Is This WHO’s Me Too Moment?

In Global Advocacy, Global Featured, News by Julie Pascault

Following yet another investigation into allegations of sexual abuse perpetrated by UN employees, this time involving World Health Organization (WHO) workers responding to an Ebola outbreak in the Democratic Republic of Congo (DRC) in 2018-2019, AIDS Healthcare Foundation (AHF) calls for WHO Director-General Tedros Adhanom Ghebreyesus to resign.

According to The New Humanitarian, which first broke the story of sexual abuses in the DRC, an independent commission set up to investigate the allegations “raise[d] serious questions about the WHO’s top leaders, and why they were unaware of the extent of the problem. Tedros, for example, visited Congo 14 times during the Ebola response, while other staff made even more visits.”

The investigation involved as many as 150 victims in the DRC, many of whom were subjected to sex-for-work schemes, and some reported being raped or forced to have sex without condoms. In response to the report, Tedros said in a press conference last week that while he was unaware of the allegations until the media reported them last year, he takes “ultimate” responsibility for the failings. He also said that victims’ voices have been heard and later added that several reforms are underway.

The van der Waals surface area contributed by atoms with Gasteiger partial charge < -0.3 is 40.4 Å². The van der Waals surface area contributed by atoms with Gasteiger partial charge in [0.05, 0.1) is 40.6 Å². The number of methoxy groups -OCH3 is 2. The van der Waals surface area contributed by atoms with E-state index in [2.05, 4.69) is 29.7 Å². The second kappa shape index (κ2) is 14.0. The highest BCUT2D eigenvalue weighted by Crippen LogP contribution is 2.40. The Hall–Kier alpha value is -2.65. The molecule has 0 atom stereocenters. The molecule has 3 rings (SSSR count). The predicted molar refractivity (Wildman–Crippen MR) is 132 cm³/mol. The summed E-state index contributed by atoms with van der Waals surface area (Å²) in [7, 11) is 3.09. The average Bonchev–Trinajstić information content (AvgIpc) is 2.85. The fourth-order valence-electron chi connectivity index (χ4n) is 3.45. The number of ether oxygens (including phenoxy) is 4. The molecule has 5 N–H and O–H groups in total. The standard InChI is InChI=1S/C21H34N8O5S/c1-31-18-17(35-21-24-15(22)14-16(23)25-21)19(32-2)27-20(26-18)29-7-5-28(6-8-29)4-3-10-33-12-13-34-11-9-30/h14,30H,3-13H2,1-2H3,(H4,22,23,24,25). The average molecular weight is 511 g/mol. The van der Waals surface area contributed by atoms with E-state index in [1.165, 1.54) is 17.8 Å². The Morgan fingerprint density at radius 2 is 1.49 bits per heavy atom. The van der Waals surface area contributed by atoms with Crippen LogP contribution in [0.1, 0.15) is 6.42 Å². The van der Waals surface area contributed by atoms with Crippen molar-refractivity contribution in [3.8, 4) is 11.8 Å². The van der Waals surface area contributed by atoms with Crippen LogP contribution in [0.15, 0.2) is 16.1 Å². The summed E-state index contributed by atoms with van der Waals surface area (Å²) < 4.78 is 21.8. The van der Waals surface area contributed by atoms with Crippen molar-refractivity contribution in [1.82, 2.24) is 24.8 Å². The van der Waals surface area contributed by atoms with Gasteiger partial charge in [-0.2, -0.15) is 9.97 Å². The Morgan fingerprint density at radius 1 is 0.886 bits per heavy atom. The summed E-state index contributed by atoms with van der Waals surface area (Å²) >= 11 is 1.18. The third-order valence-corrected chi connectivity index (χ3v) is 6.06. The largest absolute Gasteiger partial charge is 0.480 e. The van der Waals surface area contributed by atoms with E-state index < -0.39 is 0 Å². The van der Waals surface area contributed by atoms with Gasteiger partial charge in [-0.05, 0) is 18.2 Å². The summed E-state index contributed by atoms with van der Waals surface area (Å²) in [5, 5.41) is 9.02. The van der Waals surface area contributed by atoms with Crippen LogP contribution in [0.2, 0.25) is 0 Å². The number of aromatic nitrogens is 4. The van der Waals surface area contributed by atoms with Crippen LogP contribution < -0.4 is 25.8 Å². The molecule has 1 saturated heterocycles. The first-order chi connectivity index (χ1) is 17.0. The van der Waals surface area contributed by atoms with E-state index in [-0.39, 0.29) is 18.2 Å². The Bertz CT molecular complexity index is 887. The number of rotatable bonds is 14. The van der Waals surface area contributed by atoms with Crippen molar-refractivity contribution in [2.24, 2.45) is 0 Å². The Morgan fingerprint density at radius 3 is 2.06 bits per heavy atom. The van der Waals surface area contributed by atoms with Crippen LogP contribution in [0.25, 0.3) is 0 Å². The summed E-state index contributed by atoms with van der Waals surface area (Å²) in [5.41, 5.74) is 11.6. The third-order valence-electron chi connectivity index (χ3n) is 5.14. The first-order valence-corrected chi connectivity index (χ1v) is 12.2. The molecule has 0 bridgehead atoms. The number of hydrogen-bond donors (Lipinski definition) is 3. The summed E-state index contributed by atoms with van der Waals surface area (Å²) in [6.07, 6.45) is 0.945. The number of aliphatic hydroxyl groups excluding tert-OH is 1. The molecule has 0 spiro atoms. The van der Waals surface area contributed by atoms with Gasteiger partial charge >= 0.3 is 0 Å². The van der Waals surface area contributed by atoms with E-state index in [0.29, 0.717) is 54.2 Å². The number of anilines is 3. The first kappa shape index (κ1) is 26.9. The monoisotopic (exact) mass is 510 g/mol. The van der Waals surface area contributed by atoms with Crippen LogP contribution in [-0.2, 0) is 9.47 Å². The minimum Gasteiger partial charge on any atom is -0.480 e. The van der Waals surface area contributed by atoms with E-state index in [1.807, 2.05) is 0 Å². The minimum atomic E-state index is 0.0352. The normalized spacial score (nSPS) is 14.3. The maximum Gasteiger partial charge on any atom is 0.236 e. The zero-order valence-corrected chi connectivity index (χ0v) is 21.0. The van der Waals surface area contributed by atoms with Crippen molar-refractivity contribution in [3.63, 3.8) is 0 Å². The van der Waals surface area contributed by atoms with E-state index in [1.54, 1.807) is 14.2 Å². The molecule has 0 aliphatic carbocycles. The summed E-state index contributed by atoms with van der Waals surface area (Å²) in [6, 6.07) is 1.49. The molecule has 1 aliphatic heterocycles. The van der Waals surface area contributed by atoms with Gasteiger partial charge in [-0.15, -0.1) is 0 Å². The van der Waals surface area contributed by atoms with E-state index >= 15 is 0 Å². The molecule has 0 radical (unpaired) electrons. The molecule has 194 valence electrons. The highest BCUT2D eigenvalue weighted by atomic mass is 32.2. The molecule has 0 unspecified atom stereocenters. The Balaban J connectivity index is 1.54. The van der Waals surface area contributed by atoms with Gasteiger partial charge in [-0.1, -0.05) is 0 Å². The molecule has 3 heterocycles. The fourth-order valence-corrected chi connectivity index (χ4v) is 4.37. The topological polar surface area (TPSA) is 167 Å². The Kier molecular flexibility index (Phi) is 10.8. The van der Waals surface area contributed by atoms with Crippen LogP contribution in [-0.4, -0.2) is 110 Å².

“Tragically, we hear the same tired promises whenever a UN sexual abuse scandal surfaces – about reforms, zero-tolerance for abuse, making sure it doesn’t happen again, and so on – but it keeps happening with impunity,” said AHF President Michael Weinstein. “If, as Tedros says, the ultimate responsibility is with him, then he must resign to do right by the victims and to demonstrate to perpetrators and would-be perpetrators that these are not empty words and there are real-life consequences for such deplorable conduct at the WHO.”

Despite the sexual abuse scandal unfolding at the WHO, Tedros is so far reportedly running unopposed for a second term as Director-General. The outcome of the election will be determined in May 2022. However, if the current sexual abuse crisis, combined with the incompetence in responding to the pandemic, is not enough to affect a leadership change at the WHO, then it is clear the agency is dysfunctional and due for a major restructuring.

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